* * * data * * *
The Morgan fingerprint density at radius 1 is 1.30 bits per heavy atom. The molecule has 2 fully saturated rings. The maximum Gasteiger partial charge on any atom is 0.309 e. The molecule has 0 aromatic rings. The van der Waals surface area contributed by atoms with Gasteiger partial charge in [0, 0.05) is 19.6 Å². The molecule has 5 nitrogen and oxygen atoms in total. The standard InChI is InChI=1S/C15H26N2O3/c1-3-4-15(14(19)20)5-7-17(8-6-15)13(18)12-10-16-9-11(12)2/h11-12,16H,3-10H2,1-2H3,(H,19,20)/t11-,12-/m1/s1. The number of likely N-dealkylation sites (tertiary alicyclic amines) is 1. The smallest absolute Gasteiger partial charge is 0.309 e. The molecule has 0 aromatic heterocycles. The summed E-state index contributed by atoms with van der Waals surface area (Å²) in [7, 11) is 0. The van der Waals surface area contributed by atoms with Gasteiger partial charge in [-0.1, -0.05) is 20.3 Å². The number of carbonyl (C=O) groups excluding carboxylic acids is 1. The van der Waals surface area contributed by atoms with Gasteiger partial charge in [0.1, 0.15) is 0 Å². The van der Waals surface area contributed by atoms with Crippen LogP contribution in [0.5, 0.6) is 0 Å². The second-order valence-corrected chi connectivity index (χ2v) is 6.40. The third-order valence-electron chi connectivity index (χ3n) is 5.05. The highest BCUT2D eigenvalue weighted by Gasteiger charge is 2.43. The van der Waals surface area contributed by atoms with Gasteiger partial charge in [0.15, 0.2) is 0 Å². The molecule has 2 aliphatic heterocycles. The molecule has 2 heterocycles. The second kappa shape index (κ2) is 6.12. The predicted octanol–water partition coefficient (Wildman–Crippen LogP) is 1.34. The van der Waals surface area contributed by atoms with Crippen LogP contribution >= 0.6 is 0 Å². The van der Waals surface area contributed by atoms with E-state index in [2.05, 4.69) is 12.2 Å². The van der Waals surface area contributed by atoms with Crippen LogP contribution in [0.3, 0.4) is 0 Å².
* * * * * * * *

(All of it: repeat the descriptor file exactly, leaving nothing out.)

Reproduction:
The Morgan fingerprint density at radius 1 is 1.30 bits per heavy atom. The molecule has 2 fully saturated rings. The maximum Gasteiger partial charge on any atom is 0.309 e. The molecule has 0 aromatic rings. The van der Waals surface area contributed by atoms with Gasteiger partial charge in [0, 0.05) is 19.6 Å². The molecule has 5 nitrogen and oxygen atoms in total. The standard InChI is InChI=1S/C15H26N2O3/c1-3-4-15(14(19)20)5-7-17(8-6-15)13(18)12-10-16-9-11(12)2/h11-12,16H,3-10H2,1-2H3,(H,19,20)/t11-,12-/m1/s1. The number of likely N-dealkylation sites (tertiary alicyclic amines) is 1. The smallest absolute Gasteiger partial charge is 0.309 e. The molecule has 0 aromatic heterocycles. The summed E-state index contributed by atoms with van der Waals surface area (Å²) in [7, 11) is 0. The van der Waals surface area contributed by atoms with Gasteiger partial charge in [-0.1, -0.05) is 20.3 Å². The number of carbonyl (C=O) groups excluding carboxylic acids is 1. The van der Waals surface area contributed by atoms with Gasteiger partial charge in [0.1, 0.15) is 0 Å². The van der Waals surface area contributed by atoms with Crippen LogP contribution in [0.5, 0.6) is 0 Å². The second-order valence-corrected chi connectivity index (χ2v) is 6.40. The third-order valence-electron chi connectivity index (χ3n) is 5.05. The highest BCUT2D eigenvalue weighted by Gasteiger charge is 2.43. The van der Waals surface area contributed by atoms with Gasteiger partial charge in [0.15, 0.2) is 0 Å². The molecule has 2 aliphatic heterocycles. The molecule has 2 heterocycles. The second kappa shape index (κ2) is 6.12. The predicted octanol–water partition coefficient (Wildman–Crippen LogP) is 1.34. The van der Waals surface area contributed by atoms with Crippen LogP contribution >= 0.6 is 0 Å². The van der Waals surface area contributed by atoms with E-state index in [2.05, 4.69) is 12.2 Å². The van der Waals surface area contributed by atoms with Crippen LogP contribution in [0.3, 0.4) is 0 Å².